The aptly-named orchid mantis (Hymenopus coronatus) is actually the only insect known to imitate a plant as an offensive mechanism instead of a defensive one. Stick bugs and the like blend into the foliage in order to avoid predators; the orchid mantis uses its faux petals to ensnare prey of its own. Other animals hide themselves among foliage to accomplish the same feat, but the orchid mantis remains unique: It doesn't need to find a flower to hide in.
It's the whole flower.
Humans are quite easily fooled by this trickery -- in 1879, a journalist actually wrote about butterfly-devouring flowers he'd seen in Indonesia -- but scientists only recently found evidence that bugs are fooled as well. From National Geographic:
The team found that from the perspective of a pollinating insect, the color of orchid mantises is indistinguishable from a large number of Malaysian flower species.Next, the research team observed live orchid mantises in the field, counting the number of insects that were attracted to the mantis “flower.” They compared this to the number of insects that inspected an actual flower in the same amount of time.Their hypothesis was right: They were surprised to find the mantises actually attracted more insects than the real flowers.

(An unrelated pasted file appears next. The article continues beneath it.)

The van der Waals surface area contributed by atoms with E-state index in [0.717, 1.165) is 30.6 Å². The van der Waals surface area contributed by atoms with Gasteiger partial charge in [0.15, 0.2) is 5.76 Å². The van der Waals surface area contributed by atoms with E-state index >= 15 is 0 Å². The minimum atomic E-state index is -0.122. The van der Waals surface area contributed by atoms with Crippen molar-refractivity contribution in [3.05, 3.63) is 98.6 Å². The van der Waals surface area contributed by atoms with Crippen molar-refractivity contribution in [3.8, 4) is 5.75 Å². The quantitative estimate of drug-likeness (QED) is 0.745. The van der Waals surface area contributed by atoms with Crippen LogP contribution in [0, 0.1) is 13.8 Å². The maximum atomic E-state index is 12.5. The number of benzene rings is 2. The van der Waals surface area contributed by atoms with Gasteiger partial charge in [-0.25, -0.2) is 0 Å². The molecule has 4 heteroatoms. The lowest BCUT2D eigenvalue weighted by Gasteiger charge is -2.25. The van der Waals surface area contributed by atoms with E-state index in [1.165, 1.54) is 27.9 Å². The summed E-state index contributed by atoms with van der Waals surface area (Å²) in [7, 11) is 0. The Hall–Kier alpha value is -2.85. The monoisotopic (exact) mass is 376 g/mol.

Another interesting finding: The orchid mantis isn't actually mimicking any flower in particular. They just look like really big, pretty, generally welcoming flowers. To a bee brain, that's quite enough. And sometimes they're bright pink, which is somehow even better.